In trying to research the history of boudoir photography I found quite a few articles but none of them very helpful. In fact, most of them seemed to be blogposts from other boudoir photographers that were simply taken almost word for word from a less-than-in-depth Huffington Post article from 2014. I’ll admit that it’s tempting to take the easy way out and just get those words on the blog but I just couldn’t bring myself to do it.

Mostly because: plagiarism.  But also what I learned is that it seems that boudoir photography as we now know it does not have a very long history to report. History is filled with examples of artwork of all kinds depicting the female form in various states of undress. The main difference is that those works were rarely, if ever, commissioned by the subject themselves.

The way it worked was that an artist (almost always a man until more recently) worked with his own inspiration and a (hopefully) paid model to bring about his own personal vision. The women involved were either celebrated or exploited, depending upon the piece or your viewpoint, with little or no control over the end product. They were simply a resource.

The Venus de Milo. The Birth of Venus by Boticelli. Luncheon on the Grass by Manet. The works of famous pinup artists like Vargas and Elvgren. All of these are celebrated around the world as superior examples of the female form. But all of them stem from this same lack of power for any women involved. This type of relationship between creator and model still exists in many forms from fine art all the way through to pornography.

I’m not saying that there is anything inherently wrong in this type of artist/model relationship. It can take many different forms and being very gratifying for all involved. However, modern boudoir photography is the exact opposite of this. Women are empowered to take the process into their own hands. You are in control.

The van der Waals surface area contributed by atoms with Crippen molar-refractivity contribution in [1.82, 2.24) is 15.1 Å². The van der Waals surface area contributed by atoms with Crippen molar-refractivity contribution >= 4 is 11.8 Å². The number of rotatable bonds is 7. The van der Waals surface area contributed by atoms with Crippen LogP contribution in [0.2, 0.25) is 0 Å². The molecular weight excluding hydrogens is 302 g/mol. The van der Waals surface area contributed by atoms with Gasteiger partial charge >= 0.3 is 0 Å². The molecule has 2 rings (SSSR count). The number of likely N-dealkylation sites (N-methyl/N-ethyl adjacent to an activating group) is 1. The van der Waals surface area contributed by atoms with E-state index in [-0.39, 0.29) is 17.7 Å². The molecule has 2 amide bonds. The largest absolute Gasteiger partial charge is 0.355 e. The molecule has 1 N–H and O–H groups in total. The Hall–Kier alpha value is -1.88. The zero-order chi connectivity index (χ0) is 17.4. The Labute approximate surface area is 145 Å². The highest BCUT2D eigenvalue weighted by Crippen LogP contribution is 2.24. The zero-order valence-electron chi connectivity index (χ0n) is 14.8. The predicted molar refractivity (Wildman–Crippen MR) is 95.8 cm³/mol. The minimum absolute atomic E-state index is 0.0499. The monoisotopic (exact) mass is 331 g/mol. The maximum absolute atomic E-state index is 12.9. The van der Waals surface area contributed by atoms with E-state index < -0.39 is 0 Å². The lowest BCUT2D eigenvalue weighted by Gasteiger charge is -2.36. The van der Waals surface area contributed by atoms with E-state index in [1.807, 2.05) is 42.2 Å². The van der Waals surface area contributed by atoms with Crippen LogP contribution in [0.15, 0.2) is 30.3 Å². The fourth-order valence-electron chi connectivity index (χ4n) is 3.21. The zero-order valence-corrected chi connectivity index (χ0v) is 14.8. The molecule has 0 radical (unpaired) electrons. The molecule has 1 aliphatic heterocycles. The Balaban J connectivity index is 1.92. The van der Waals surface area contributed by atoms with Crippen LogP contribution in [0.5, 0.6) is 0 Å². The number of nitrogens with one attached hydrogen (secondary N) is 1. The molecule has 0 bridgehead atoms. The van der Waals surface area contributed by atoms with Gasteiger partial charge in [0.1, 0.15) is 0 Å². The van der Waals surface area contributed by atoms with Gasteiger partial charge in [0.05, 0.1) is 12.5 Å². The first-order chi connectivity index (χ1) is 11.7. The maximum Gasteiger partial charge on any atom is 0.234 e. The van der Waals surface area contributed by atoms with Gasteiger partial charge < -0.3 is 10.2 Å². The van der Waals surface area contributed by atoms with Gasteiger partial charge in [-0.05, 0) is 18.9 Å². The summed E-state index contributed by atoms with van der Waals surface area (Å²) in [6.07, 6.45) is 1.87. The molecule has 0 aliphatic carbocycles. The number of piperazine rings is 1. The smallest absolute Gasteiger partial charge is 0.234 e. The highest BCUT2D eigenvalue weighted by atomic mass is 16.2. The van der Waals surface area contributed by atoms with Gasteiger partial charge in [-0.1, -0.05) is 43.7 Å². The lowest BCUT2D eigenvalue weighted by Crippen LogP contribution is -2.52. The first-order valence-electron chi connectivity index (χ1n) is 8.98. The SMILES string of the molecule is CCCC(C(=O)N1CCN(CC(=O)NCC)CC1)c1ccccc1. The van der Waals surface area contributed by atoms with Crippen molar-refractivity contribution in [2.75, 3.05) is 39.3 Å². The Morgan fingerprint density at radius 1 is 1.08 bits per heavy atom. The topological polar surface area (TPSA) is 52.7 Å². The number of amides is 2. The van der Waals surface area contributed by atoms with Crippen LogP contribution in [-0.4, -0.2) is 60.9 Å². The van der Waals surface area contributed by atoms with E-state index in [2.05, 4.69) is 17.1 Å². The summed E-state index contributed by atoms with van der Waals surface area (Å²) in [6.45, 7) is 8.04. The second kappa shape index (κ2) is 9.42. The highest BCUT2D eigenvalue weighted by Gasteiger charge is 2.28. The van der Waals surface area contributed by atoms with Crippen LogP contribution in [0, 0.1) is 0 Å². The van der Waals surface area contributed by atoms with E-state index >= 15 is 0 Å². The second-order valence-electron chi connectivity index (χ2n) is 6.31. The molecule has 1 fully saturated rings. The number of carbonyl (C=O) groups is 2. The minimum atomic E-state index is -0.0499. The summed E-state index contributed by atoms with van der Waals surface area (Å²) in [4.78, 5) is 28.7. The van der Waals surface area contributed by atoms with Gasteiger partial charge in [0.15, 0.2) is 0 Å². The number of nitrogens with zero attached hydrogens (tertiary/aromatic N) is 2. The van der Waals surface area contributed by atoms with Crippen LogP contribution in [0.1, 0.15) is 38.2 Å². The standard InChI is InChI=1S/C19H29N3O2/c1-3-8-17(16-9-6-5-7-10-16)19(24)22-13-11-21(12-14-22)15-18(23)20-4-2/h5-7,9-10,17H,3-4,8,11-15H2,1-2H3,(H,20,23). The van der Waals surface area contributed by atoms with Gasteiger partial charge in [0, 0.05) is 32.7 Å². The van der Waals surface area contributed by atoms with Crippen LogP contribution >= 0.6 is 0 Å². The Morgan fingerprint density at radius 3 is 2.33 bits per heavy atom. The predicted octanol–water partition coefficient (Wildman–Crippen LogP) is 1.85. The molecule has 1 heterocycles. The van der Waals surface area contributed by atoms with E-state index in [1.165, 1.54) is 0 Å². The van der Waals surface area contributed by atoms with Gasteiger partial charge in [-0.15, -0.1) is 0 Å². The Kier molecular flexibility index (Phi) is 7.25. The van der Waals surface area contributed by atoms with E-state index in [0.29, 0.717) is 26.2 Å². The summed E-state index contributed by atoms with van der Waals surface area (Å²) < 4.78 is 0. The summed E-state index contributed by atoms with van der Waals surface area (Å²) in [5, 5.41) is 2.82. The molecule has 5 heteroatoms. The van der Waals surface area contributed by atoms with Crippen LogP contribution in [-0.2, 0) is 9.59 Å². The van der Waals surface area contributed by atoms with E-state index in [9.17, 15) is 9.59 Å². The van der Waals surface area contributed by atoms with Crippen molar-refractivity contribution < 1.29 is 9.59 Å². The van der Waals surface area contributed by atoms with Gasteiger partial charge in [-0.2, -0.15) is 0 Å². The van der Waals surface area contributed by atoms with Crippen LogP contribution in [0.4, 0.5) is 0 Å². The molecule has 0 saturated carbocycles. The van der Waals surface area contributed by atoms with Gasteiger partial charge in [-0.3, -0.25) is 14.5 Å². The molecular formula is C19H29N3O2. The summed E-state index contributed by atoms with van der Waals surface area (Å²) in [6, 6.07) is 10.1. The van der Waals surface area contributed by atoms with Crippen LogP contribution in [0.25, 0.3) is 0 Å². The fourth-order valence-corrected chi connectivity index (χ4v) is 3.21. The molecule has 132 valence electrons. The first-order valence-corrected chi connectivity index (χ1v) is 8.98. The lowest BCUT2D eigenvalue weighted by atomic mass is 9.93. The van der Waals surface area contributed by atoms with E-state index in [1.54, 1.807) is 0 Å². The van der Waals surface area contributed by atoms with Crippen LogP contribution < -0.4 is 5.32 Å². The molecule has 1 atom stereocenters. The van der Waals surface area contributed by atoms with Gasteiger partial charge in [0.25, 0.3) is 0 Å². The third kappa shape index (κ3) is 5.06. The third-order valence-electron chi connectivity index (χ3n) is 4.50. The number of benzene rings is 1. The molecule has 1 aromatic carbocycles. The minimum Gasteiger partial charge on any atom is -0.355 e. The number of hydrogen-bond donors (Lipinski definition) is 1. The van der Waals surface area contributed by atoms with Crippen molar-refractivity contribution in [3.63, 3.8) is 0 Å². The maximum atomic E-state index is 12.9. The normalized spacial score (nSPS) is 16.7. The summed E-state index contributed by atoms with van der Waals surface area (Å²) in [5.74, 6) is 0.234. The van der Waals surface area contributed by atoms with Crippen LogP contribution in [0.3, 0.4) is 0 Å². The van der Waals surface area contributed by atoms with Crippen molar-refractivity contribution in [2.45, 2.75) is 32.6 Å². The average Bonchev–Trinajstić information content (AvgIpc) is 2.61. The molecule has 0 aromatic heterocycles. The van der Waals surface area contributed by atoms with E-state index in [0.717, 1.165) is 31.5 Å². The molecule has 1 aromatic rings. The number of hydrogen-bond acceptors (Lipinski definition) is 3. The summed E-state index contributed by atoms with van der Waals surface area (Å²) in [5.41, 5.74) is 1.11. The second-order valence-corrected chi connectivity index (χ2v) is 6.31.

You choose whether or not to have boudoir photography done. You choose your photographer, and with that the style of photography. You choose your wardrobe. You choose how to style your hair and makeup. You choose to be photographed alone or with your partner. You choose which images to keep. And, most importantly, you control who to share them with. Maybe they are just for you.

I can imagine that in a more repressive time in history, posing nude or semi nude for an artist could have felt like an empowering experience. Sometimes, the women who did this were breaking through cultural restrictions and exerting their own wills. But, due to their society’s oppression of women, they often found themselves with few choices. Whichever the case they rarely had any control over the process or the end product. Or who saw it.

Today we have more choices than possibly ever before. There are still pockets of resistance to the idea of women celebrating their own bodies, but our opportunities to do so are growing every day. Boudoir photography can be an extremely empowering experience. It is you. Super hot. And super powerful.

— sara